Mirror Cells

Solo en Inglès

This audio guide features commentary by four of the exhibiting artists and Jane Panetta, associate curator and co-curator of Mirror Cells.

Installation view of Mirror Cells (Whitney Museum of American Art, New York, May 13—August 21, 2016). Photograph Genevieve Hanson

Narrator: Chia plants growing on a carpet spread across the room is part of Rochelle Goldberg’s Nowhere, Now Here. Some of the plants have just recently sprouted; others are already on the way to decay.

Rochelle Goldberg: I wanted a material that would speak to an idea of emergent growth and life cycle. Often, when I do the piece, a common question is, "Is this real?" Of course, what do you mean when you're asking if a living plant is real? The chia readily engages with that kind of attitude because it has this almost virtual green aesthetic to it. It's almost somewhere between grass, and moss, and an unknown future plant.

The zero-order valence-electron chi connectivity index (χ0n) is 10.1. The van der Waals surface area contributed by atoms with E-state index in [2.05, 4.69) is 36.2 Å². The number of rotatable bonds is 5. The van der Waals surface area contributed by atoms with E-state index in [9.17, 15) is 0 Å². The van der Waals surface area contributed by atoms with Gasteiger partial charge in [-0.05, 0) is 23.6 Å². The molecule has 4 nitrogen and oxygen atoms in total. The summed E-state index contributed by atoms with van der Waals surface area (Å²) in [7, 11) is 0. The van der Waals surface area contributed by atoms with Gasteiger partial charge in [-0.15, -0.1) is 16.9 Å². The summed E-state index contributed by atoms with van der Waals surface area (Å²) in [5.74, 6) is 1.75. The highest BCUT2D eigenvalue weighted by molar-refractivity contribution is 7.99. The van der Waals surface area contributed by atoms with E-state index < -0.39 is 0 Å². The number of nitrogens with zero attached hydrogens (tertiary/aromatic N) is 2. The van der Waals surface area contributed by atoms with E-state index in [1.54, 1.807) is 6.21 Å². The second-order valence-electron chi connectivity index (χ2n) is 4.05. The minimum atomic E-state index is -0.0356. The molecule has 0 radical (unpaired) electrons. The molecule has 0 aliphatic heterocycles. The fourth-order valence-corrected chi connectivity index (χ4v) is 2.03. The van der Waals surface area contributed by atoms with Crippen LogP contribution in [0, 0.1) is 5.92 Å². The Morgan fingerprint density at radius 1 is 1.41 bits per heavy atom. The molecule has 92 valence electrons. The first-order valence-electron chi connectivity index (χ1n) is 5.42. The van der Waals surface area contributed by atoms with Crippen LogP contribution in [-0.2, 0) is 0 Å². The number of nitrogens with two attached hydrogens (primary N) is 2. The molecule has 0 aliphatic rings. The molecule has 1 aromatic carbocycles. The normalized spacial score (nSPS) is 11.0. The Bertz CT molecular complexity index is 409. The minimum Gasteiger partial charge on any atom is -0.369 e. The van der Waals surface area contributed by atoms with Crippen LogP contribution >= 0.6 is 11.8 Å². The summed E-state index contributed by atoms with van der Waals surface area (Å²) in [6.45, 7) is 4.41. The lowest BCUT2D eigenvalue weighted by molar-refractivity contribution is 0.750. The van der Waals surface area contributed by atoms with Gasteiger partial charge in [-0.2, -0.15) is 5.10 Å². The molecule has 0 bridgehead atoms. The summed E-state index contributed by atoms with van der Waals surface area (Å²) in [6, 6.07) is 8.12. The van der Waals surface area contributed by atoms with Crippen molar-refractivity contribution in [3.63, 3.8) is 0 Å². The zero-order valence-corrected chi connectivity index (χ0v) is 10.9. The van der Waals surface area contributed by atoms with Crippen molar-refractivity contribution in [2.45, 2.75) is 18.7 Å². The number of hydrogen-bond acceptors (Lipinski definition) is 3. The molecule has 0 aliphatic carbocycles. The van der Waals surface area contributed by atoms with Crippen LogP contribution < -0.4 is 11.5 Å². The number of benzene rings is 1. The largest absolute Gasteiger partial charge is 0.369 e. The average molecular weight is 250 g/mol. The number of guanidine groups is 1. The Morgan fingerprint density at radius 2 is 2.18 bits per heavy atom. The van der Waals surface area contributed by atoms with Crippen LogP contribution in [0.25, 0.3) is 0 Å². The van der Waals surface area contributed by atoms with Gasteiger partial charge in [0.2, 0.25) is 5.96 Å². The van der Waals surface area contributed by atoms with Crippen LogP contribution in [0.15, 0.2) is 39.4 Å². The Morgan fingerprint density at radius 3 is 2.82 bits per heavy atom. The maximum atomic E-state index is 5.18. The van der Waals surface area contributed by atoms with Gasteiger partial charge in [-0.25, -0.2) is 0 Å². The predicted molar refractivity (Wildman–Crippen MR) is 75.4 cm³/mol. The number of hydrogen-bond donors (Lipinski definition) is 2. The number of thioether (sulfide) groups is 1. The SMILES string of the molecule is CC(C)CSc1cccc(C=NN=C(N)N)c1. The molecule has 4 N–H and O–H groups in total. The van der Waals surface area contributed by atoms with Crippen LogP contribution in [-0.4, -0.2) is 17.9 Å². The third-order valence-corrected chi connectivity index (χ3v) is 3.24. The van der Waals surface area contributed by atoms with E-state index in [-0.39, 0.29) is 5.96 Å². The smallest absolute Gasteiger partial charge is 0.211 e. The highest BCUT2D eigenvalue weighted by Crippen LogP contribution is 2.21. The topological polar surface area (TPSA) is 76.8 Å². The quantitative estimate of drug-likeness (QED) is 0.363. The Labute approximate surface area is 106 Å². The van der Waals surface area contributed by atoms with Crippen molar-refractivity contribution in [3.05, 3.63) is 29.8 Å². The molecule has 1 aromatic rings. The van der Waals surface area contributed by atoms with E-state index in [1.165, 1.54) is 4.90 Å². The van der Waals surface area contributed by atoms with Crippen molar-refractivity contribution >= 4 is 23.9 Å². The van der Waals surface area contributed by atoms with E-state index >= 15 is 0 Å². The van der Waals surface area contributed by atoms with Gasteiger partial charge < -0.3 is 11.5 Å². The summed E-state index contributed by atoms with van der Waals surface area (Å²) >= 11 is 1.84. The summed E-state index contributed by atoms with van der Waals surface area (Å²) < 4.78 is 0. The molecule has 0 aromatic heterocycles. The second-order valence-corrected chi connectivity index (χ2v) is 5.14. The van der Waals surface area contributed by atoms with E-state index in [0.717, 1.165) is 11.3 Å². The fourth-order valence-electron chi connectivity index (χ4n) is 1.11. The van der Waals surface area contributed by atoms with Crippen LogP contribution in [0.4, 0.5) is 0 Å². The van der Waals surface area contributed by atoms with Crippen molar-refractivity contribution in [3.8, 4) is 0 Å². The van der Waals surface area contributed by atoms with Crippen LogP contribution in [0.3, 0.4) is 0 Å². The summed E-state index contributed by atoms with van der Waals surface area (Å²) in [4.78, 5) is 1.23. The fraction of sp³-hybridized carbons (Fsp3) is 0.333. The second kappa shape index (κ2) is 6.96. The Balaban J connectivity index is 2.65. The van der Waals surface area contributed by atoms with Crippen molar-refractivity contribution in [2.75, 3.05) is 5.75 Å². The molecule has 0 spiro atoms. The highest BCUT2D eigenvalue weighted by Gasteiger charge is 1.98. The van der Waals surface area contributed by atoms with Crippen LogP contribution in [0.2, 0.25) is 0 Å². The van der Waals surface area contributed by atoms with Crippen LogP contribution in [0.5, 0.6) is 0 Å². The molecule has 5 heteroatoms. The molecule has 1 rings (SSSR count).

The ceramic forms within the composition of the carpet are these wreathing entanglements of serpent segments that are coiling into shapes of pelicans and swans, and the determination of the species is never fully reached. It's always in a process of emerging or unbecoming.

There is a kind of social engagement between these diverse entities. Between the seed, the ceramic, and the steel, they're all talking to each other. That conversation then opens up, through the chia leaking out and swarming, and infecting various zones and areas, in and around the other sculptures by my peers.